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Anthony Magnabosco does what he calls Street Epistemology, usually applying it to supernatural (usually religious) beliefs.
The great thing about his method (and his manner, guy's super personable) is that he avoids the social structure of a debate, of two people arguing, of a zero-sum one game where person wins at the other's loss.
I've struggled with trying to figure out how to let people save face in disputes (when they're making big, awful mistakes), even considering including minor errors (that don't affect the main point) in my arguments so that they could point them out and we could both admit we were wrong (in their case, about things which do affect the main point) and move on.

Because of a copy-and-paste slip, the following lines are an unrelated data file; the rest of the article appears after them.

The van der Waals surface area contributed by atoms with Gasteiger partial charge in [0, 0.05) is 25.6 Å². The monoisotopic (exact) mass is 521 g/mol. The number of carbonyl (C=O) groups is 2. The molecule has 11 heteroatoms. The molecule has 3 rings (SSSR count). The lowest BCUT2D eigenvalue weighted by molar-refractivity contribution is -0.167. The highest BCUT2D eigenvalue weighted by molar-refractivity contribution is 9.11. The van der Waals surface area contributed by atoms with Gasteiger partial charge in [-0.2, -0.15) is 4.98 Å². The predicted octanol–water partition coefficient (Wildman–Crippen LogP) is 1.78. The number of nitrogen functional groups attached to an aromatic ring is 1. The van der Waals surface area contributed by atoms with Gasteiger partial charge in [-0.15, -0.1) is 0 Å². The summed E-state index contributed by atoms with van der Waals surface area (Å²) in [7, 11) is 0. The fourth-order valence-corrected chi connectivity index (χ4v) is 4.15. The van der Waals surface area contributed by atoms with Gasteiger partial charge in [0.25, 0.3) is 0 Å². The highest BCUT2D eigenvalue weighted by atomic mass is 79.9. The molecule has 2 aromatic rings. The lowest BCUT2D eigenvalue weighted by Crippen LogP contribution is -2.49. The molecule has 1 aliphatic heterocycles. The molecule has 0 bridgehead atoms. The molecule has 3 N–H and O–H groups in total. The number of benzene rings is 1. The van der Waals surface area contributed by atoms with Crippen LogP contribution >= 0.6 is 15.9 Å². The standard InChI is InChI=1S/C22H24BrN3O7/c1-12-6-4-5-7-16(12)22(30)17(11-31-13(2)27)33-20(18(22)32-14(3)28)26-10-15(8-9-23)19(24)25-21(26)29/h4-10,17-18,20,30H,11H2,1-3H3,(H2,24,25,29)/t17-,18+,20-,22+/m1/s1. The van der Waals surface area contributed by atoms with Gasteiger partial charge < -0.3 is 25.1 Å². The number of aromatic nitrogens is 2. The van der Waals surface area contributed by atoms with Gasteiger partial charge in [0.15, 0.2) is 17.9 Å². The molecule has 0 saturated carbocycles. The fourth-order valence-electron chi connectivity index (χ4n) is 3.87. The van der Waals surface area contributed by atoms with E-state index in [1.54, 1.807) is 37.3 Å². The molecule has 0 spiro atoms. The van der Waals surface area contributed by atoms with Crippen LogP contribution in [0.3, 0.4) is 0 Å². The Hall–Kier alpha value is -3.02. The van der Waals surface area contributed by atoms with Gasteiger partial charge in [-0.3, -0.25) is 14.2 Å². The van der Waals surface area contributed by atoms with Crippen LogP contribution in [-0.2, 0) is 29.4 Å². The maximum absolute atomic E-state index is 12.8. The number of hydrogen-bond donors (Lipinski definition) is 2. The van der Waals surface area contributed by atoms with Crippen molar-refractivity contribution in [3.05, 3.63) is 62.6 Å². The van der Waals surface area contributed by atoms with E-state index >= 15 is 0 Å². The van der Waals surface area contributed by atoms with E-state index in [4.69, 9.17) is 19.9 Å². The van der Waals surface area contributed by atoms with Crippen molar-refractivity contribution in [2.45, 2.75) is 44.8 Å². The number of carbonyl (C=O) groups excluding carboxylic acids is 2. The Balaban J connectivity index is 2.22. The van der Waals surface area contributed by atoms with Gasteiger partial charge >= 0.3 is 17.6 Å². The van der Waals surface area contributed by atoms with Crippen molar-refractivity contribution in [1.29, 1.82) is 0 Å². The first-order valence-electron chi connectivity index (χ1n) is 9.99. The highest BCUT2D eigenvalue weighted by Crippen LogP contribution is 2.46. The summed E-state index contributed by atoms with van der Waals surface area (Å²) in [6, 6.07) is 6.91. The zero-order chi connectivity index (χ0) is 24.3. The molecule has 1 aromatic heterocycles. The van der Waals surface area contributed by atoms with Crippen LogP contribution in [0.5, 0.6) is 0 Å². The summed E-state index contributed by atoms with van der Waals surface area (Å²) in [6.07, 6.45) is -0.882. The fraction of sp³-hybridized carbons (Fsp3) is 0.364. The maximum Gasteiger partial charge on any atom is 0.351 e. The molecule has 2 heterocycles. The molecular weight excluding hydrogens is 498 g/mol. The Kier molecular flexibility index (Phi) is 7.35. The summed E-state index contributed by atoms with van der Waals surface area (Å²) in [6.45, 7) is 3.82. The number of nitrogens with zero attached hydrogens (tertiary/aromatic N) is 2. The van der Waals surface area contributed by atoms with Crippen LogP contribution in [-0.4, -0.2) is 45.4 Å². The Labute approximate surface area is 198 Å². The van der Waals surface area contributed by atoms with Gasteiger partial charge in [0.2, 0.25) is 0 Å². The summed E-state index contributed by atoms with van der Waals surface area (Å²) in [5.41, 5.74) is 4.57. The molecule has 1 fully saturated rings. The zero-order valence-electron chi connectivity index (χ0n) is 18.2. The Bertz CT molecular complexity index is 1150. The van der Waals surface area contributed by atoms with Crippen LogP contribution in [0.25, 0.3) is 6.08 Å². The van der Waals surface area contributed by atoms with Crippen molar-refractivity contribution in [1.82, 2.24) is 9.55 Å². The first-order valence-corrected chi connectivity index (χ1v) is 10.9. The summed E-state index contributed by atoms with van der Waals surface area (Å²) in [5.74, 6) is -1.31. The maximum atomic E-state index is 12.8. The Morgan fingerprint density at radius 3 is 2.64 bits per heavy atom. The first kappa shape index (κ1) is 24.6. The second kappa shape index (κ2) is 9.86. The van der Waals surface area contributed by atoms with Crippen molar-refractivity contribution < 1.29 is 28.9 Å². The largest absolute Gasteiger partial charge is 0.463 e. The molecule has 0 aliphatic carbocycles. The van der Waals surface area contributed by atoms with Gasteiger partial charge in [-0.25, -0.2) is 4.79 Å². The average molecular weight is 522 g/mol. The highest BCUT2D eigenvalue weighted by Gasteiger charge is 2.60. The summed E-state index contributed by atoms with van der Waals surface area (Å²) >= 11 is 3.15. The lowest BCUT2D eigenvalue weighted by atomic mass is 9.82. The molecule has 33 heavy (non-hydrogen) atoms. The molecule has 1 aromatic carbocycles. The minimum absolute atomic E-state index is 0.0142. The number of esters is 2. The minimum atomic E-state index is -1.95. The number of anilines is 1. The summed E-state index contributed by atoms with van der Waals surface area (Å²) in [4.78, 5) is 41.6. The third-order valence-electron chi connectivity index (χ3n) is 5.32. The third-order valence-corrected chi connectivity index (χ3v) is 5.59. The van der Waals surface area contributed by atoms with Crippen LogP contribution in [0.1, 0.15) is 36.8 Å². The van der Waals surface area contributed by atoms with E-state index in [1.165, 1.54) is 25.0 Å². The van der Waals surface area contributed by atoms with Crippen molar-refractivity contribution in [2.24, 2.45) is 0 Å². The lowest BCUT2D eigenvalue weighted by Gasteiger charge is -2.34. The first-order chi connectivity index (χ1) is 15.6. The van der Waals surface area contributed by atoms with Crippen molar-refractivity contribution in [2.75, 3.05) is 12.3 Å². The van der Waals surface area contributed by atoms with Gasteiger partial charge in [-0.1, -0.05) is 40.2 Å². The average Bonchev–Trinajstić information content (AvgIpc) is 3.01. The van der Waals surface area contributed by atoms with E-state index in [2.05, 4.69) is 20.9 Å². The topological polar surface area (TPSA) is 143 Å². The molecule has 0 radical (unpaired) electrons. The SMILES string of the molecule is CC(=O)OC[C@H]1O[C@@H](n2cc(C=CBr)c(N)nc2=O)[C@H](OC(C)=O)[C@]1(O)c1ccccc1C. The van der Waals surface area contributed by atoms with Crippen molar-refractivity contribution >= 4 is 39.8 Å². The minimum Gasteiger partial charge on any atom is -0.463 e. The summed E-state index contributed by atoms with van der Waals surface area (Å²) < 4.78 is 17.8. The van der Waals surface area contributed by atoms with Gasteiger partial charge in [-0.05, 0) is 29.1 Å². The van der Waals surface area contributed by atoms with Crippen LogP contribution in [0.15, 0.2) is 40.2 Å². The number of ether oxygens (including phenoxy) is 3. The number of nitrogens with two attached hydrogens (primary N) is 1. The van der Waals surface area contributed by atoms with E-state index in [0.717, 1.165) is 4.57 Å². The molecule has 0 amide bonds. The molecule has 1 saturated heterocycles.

But this guy's technique manages to invite people to correct their own errors (people are SOOOO much more rational when they're not defensive) and they DO it. No awkwardness, no discomfort, and people pointing out the flaws in their own arguments, and then THANKING him for the talk afterwards and referring him to their friends to talk. Even though they just admitted that their cherished beliefs might not deserve the certainty they've been giving them.
This is applied to religion in this video, but this seems to me to be a generally useful method when you confront someone making an error in their thinking. Are you forcing people to swallow their pride a little (over and over) when they talk with you? Get that out, and watch how much more open people can be.
- Is Eve irrational?
- Can believing an unfalsifyable believe be rational?
- Can this argument be extended to believe in God?
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